Holly – Insects Among Blooms in Spring
Q: We live in Forsyth county and have tons of neighbors who farm cows and chickens. There are some very mature holly bushes right in front of our house. In spring they are infested with flying insects – some appear to be either house flies or stable flies – but there are some I don’t know what they are: they have long slim bodies and slender wings. Any ideas on what is happening here and what can we do about them?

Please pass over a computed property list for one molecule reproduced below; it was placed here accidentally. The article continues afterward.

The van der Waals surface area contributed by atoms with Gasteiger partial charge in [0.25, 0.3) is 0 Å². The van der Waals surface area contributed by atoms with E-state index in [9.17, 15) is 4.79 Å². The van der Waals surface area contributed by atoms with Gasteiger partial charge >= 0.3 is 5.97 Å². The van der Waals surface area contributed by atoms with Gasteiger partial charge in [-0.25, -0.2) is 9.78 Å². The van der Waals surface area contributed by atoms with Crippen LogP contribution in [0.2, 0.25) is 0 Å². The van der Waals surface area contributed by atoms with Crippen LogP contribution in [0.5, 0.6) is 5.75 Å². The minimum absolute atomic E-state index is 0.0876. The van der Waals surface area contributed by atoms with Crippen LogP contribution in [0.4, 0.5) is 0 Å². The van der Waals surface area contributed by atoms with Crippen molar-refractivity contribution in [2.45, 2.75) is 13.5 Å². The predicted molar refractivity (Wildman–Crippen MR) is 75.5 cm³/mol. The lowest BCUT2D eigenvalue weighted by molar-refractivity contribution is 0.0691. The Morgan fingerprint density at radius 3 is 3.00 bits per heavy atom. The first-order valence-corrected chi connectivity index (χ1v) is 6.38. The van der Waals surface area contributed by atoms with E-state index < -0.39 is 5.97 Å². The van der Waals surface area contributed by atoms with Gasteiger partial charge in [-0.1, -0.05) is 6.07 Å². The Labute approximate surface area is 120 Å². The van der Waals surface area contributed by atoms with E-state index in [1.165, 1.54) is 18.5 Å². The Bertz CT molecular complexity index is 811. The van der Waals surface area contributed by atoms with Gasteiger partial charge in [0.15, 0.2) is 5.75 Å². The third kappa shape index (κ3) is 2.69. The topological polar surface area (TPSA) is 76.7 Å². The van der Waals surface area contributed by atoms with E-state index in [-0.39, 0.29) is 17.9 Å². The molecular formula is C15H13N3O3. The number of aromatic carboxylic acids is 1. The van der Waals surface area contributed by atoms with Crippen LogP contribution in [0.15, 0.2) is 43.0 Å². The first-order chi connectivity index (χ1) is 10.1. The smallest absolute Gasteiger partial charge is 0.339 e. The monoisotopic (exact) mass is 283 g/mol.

A: Holly blooms have lots of nectar in them. My bet is that you’re seeing crowds of different pollinating insects looking for a good springtime meal. I’ve been at Callaway Gardens in the spring when their large hollies emitted a noticeable “hum” from all the insects working the flowers. Even though there were many honeybees in the group I never felt threatened by them. They are MUCH more interested in food than in stinging.
The slender insects are probably harmless thread-waisted wasps seeking nectar from the flowers or perhaps honeydew from aphids or scale insects. They rarely sting, are not aggressive and help the environment too.
I recommend you enjoy all of the pollinators and let them go about their business.